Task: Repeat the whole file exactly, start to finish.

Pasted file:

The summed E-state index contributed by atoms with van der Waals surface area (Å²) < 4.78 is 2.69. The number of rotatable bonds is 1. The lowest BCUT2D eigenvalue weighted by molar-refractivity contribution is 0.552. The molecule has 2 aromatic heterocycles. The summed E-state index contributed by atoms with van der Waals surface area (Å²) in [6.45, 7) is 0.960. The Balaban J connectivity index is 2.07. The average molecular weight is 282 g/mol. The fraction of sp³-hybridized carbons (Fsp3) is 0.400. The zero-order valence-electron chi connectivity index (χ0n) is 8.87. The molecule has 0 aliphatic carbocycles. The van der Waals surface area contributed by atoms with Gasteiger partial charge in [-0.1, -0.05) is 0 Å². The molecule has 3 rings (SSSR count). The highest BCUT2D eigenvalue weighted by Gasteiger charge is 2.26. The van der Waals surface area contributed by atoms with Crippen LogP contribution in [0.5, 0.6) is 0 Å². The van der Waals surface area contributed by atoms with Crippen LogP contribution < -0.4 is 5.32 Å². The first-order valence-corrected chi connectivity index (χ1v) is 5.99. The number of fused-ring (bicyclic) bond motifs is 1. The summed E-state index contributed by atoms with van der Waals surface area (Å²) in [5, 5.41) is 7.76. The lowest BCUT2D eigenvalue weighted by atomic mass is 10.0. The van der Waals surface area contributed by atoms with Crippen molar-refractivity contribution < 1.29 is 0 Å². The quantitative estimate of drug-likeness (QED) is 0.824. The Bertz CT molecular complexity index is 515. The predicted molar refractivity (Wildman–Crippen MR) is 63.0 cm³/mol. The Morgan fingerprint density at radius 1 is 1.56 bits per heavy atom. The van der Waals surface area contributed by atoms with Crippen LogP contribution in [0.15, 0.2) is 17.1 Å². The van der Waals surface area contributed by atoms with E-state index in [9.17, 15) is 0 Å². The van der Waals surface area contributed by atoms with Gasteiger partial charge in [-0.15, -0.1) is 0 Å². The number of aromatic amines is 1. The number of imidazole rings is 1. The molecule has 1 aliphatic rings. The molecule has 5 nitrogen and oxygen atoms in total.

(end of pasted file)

The summed E-state index contributed by atoms with van der Waals surface area (Å²) < 4.78 is 2.69. The number of rotatable bonds is 1. The lowest BCUT2D eigenvalue weighted by molar-refractivity contribution is 0.552. The molecule has 2 aromatic heterocycles. The summed E-state index contributed by atoms with van der Waals surface area (Å²) in [6.45, 7) is 0.960. The Balaban J connectivity index is 2.07. The average molecular weight is 282 g/mol. The fraction of sp³-hybridized carbons (Fsp3) is 0.400. The zero-order valence-electron chi connectivity index (χ0n) is 8.87. The molecule has 0 aliphatic carbocycles. The van der Waals surface area contributed by atoms with Gasteiger partial charge in [-0.1, -0.05) is 0 Å². The molecule has 3 rings (SSSR count). The highest BCUT2D eigenvalue weighted by Gasteiger charge is 2.26. The van der Waals surface area contributed by atoms with Crippen LogP contribution in [0.5, 0.6) is 0 Å². The van der Waals surface area contributed by atoms with Crippen LogP contribution < -0.4 is 5.32 Å². The first-order valence-corrected chi connectivity index (χ1v) is 5.99. The number of fused-ring (bicyclic) bond motifs is 1. The summed E-state index contributed by atoms with van der Waals surface area (Å²) in [5, 5.41) is 7.76. The lowest BCUT2D eigenvalue weighted by atomic mass is 10.0. The van der Waals surface area contributed by atoms with Crippen molar-refractivity contribution < 1.29 is 0 Å². The quantitative estimate of drug-likeness (QED) is 0.824. The Bertz CT molecular complexity index is 515. The predicted molar refractivity (Wildman–Crippen MR) is 63.0 cm³/mol. The Morgan fingerprint density at radius 1 is 1.56 bits per heavy atom. The van der Waals surface area contributed by atoms with Crippen LogP contribution in [0.15, 0.2) is 17.1 Å². The van der Waals surface area contributed by atoms with E-state index in [9.17, 15) is 0 Å². The van der Waals surface area contributed by atoms with Gasteiger partial charge in [-0.15, -0.1) is 0 Å². The number of aromatic amines is 1. The number of imidazole rings is 1. The molecule has 1 aliphatic rings. The molecule has 5 nitrogen and oxygen atoms in total.